I love to work with textiles. Ah, there is Odradek again… but you are a man, says he. Most men do not work any more with textiles. They do manly things like wage war and build things with hammers and saws. Are you really a man? Women are the ones who should knit and make dainty things. Odradek has caused me much grief in the past over this. But yet, he has helped me, through my own self-doubt, to understand myself and respect myself better for the person that I am and have become.

    When Odradek is questioning us, what should the response to him be? Stuffing him back in his corner? No, for then he will come back again, rolling his messed-up hodgepodge of a thread spool at us with a vengeance. Defense may be useless. Stuffing him in the sewing basket of our mind will only cause more chaos.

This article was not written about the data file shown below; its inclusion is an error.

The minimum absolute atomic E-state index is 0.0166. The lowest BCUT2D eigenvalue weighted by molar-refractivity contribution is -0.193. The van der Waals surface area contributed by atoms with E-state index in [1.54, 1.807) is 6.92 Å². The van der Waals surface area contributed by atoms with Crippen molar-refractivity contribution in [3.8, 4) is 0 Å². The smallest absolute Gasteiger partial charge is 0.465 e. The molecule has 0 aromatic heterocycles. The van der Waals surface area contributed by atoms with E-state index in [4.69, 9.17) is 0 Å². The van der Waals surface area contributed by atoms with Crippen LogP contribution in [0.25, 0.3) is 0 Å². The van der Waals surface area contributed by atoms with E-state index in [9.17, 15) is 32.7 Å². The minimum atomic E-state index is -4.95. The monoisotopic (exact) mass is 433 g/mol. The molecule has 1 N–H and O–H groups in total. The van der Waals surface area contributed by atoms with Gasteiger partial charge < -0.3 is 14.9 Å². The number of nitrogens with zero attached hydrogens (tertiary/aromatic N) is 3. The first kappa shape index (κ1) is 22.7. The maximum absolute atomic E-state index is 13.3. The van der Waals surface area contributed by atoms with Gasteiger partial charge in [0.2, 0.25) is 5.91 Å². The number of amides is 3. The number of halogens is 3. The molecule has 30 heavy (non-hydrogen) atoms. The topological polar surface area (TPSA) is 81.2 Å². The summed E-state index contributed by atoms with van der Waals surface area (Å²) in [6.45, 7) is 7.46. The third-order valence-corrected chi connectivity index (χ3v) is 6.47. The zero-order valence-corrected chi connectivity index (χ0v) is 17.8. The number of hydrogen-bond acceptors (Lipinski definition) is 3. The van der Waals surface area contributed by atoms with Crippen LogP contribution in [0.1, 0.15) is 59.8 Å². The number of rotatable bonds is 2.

Rather, perhaps a simple realization on our part that he is there and that it is ok that he is there is what is called for. Acknowledge him without judging him and then allow our mind to move on to other thoughts. And realizing, eventually, what he offers us, that messed-up spool of self-questioning, actually also is star-shaped, and if we allow ourselves the grace to see what he is really offering us, we will be the better for it.

    Thanks for giving my mind a chance to express itself.

    Allen

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  27. Žižek engages my ire like few other academics. I remember having a shouting match with a fellow (male) graduate student once about whether he could imagine a female academic who could bot write so opaquely and self-present so shambolically and still have a career at all, let alone Žižek’s career. He could not of course.